Created in 1969, the National Kennel Club is a dog breed registry that helps to register and to recognize all dog breeds. Within the United States, it tries to maintain integrity among dog breed lines, while also helping members learn more about dogs, how to care for them, and what makes for a strong breed representation. However, unlike many other kennel clubs and dog registries, the National Kennel Club has been under fire for being too loose in their standards of course, it may also be that other dog registry organizations are too rigid. This discussion may never be resolved to anyone's satisfaction, so here is some basic information on the National Kennel Club, what it does, and what others are concerned about.
The Goals of the AKC
With such a recent beginning, there is little history of the National Kennel Club to discuss. But the overall intentions of the club seem to speak volumes to its creation. Unlike so many other dog registries, the NKC works to bring together all dog breeds, regardless of their rarity or their individual features. That is to say, all dog breeds are recognized as equals, helping to promote respect of all breeds, regardless of how perfect their breeding or characteristics are determined to be.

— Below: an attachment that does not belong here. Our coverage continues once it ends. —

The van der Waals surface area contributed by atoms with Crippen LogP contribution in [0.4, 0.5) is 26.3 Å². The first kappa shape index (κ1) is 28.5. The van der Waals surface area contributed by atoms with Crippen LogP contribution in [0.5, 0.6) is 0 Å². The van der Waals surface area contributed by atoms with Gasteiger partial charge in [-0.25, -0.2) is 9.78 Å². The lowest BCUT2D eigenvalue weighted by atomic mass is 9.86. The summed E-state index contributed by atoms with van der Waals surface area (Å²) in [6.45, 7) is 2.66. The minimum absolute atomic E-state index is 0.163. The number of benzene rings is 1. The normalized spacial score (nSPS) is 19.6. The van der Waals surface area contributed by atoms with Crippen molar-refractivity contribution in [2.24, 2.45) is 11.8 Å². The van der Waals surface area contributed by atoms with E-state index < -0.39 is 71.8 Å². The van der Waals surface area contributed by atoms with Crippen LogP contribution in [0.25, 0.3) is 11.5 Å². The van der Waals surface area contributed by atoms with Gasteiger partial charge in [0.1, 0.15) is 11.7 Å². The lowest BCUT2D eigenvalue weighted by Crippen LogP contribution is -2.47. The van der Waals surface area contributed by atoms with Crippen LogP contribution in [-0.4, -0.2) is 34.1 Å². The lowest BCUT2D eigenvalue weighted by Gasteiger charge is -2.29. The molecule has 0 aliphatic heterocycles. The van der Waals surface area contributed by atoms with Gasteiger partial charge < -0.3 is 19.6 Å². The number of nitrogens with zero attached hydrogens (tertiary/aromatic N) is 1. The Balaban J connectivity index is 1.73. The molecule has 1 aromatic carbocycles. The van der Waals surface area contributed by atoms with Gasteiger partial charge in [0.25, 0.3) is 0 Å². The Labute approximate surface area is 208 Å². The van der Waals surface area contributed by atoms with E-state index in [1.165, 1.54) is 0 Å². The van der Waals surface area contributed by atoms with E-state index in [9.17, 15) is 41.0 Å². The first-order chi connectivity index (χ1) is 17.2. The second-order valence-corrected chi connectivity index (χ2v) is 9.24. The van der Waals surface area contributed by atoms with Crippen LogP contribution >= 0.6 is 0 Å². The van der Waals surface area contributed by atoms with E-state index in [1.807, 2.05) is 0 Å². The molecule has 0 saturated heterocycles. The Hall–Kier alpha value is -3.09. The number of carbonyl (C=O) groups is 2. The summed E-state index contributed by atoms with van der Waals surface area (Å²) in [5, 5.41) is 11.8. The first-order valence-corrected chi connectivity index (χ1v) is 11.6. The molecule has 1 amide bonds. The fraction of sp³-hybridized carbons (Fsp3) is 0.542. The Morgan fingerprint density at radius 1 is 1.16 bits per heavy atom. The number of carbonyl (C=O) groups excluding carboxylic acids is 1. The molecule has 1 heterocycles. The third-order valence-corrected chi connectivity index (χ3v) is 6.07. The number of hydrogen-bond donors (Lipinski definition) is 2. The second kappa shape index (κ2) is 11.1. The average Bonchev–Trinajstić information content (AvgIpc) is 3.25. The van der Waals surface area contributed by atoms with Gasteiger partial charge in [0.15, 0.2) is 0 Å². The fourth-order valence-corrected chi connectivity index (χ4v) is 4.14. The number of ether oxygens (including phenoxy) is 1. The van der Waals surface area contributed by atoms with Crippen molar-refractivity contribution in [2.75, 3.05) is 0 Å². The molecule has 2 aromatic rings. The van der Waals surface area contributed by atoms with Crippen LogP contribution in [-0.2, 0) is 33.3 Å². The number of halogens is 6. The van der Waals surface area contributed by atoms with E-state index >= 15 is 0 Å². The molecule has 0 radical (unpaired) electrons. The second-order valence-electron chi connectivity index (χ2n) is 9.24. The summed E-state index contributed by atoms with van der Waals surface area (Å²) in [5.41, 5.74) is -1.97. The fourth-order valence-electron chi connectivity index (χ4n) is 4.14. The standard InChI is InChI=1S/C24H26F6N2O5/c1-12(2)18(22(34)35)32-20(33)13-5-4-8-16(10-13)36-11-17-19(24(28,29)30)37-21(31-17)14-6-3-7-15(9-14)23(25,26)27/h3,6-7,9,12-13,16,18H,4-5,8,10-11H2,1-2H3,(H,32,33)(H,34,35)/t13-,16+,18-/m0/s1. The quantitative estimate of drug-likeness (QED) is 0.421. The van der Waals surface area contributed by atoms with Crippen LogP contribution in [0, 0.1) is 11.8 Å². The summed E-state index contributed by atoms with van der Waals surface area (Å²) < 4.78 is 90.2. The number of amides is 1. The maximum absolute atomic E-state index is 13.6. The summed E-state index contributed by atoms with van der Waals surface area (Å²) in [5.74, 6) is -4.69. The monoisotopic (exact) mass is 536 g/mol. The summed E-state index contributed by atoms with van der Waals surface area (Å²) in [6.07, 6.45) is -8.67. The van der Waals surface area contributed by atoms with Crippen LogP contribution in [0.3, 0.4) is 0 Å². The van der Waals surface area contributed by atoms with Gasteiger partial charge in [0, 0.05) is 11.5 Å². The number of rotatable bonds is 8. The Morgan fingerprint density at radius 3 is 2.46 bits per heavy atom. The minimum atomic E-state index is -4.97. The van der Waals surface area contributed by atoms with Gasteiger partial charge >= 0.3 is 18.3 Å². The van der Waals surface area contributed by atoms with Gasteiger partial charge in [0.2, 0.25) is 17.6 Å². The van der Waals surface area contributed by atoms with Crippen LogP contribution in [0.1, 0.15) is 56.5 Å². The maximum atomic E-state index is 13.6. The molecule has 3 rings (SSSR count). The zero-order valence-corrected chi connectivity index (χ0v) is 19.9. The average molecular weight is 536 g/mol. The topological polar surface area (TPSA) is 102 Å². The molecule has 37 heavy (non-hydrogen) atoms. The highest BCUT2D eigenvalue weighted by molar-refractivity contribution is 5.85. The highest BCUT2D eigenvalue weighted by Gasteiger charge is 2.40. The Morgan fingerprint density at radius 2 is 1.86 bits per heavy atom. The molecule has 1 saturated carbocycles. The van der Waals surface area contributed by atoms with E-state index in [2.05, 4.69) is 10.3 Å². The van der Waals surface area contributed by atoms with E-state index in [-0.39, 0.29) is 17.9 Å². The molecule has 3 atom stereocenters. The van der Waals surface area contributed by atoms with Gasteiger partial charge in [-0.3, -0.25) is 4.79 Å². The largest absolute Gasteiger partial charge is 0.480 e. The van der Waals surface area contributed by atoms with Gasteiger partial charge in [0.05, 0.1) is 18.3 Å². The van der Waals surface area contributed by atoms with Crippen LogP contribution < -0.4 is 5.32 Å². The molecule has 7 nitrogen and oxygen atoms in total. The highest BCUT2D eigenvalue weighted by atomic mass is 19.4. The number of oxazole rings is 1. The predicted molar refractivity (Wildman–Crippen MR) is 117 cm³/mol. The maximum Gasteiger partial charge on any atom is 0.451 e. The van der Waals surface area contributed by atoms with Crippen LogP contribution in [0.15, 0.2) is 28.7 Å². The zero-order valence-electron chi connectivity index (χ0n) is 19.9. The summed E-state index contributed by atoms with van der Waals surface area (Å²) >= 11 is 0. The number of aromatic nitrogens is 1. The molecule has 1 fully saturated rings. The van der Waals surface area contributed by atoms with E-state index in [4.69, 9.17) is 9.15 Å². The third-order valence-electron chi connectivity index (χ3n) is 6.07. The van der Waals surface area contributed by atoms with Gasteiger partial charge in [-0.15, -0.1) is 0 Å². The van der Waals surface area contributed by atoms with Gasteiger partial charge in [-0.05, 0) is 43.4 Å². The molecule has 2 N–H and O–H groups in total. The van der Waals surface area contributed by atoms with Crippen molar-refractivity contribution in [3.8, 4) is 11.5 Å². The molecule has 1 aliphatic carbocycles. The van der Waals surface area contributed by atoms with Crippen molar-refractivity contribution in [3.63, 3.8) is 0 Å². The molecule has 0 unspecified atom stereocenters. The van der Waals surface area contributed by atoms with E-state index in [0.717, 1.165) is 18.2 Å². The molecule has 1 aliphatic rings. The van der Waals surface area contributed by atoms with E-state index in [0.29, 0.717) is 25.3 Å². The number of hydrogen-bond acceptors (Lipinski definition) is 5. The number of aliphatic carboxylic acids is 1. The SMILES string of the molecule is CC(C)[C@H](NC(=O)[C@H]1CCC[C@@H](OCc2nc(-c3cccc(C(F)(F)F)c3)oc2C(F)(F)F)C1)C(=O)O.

The National Kennel Club wants to improve the breeding of all dog breeds as well as to improve the actions of breeds across the United States. Competitions are also encouraged among these breeds in order to promote health and wellness among the breeds, further increasing the strength of the breeding lines. But it's the commitment to helping everyday dog owners raise healthy dogs that sets the American Kennel Club apart from other dog clubs.
The Everyday Dog Owner
By encouraging dog owners to properly care for their dogs, the blood lines are going to be stronger, even without the rigid breeding standards that other kennel clubs list. Giving the members of the NKC new and updated information about caring for dogs allows everyone to have the best information science has to offer about dog care.
The Controversy of Puppy Mills
The biggest concern that other dog owners and other kennel clubs have is that the National Kennel Club doesn't seem to look at the health of the applicants, nor are they looking deeply into the heritage of the dogs. This might be creating a jumble of mixed breeds and pedigrees rather than clean lines for breeding. Calling it a puppy mill is not necessary in most people's eyes. Because of their dedication to the proper care and maintenance of dogs, the National Kennel Club is certainly doing more good than they are doing harm.
The National Kennel Club allows all dog owners the chance to register their dogs via a simple paperwork process. This application and registration allows the dogs to enter into contests and other NKC sponsored events. But in the end, it's the valuable information on their website and in their publications that helps owners enjoy their dogs.